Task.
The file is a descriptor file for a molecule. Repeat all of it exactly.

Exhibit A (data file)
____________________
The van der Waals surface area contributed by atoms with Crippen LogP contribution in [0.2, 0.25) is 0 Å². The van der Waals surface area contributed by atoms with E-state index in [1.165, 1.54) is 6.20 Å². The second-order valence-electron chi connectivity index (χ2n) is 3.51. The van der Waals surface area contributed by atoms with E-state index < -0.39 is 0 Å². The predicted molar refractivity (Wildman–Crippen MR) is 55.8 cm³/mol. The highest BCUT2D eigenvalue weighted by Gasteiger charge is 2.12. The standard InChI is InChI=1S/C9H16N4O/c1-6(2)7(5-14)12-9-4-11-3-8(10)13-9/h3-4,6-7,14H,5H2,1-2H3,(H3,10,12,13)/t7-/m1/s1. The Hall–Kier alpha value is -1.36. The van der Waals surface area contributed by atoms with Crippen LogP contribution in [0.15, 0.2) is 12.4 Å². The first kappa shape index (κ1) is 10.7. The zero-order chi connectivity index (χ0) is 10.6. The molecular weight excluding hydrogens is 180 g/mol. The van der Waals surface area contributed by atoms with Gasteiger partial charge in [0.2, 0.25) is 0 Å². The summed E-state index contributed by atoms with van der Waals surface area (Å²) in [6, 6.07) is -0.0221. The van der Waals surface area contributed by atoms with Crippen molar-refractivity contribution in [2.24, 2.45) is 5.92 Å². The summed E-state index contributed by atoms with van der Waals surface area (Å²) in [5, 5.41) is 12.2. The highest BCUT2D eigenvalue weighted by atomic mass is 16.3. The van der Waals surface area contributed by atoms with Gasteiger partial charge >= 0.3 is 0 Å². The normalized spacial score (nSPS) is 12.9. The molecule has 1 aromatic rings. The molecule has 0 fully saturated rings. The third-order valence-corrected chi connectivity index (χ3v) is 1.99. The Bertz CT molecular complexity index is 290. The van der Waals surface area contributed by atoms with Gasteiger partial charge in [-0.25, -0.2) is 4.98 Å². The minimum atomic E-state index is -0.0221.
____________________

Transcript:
The van der Waals surface area contributed by atoms with Crippen LogP contribution in [0.2, 0.25) is 0 Å². The van der Waals surface area contributed by atoms with E-state index in [1.165, 1.54) is 6.20 Å². The second-order valence-electron chi connectivity index (χ2n) is 3.51. The van der Waals surface area contributed by atoms with E-state index < -0.39 is 0 Å². The predicted molar refractivity (Wildman–Crippen MR) is 55.8 cm³/mol. The highest BCUT2D eigenvalue weighted by Gasteiger charge is 2.12. The standard InChI is InChI=1S/C9H16N4O/c1-6(2)7(5-14)12-9-4-11-3-8(10)13-9/h3-4,6-7,14H,5H2,1-2H3,(H3,10,12,13)/t7-/m1/s1. The Hall–Kier alpha value is -1.36. The van der Waals surface area contributed by atoms with Crippen LogP contribution in [0.15, 0.2) is 12.4 Å². The first kappa shape index (κ1) is 10.7. The zero-order chi connectivity index (χ0) is 10.6. The molecular weight excluding hydrogens is 180 g/mol. The van der Waals surface area contributed by atoms with Gasteiger partial charge in [0.2, 0.25) is 0 Å². The summed E-state index contributed by atoms with van der Waals surface area (Å²) in [6, 6.07) is -0.0221. The van der Waals surface area contributed by atoms with Crippen molar-refractivity contribution in [2.24, 2.45) is 5.92 Å². The summed E-state index contributed by atoms with van der Waals surface area (Å²) in [5, 5.41) is 12.2. The highest BCUT2D eigenvalue weighted by atomic mass is 16.3. The van der Waals surface area contributed by atoms with Gasteiger partial charge >= 0.3 is 0 Å². The normalized spacial score (nSPS) is 12.9. The molecule has 1 aromatic rings. The molecule has 0 fully saturated rings. The third-order valence-corrected chi connectivity index (χ3v) is 1.99. The Bertz CT molecular complexity index is 290. The van der Waals surface area contributed by atoms with Gasteiger partial charge in [-0.25, -0.2) is 4.98 Å². The minimum atomic E-state index is -0.0221.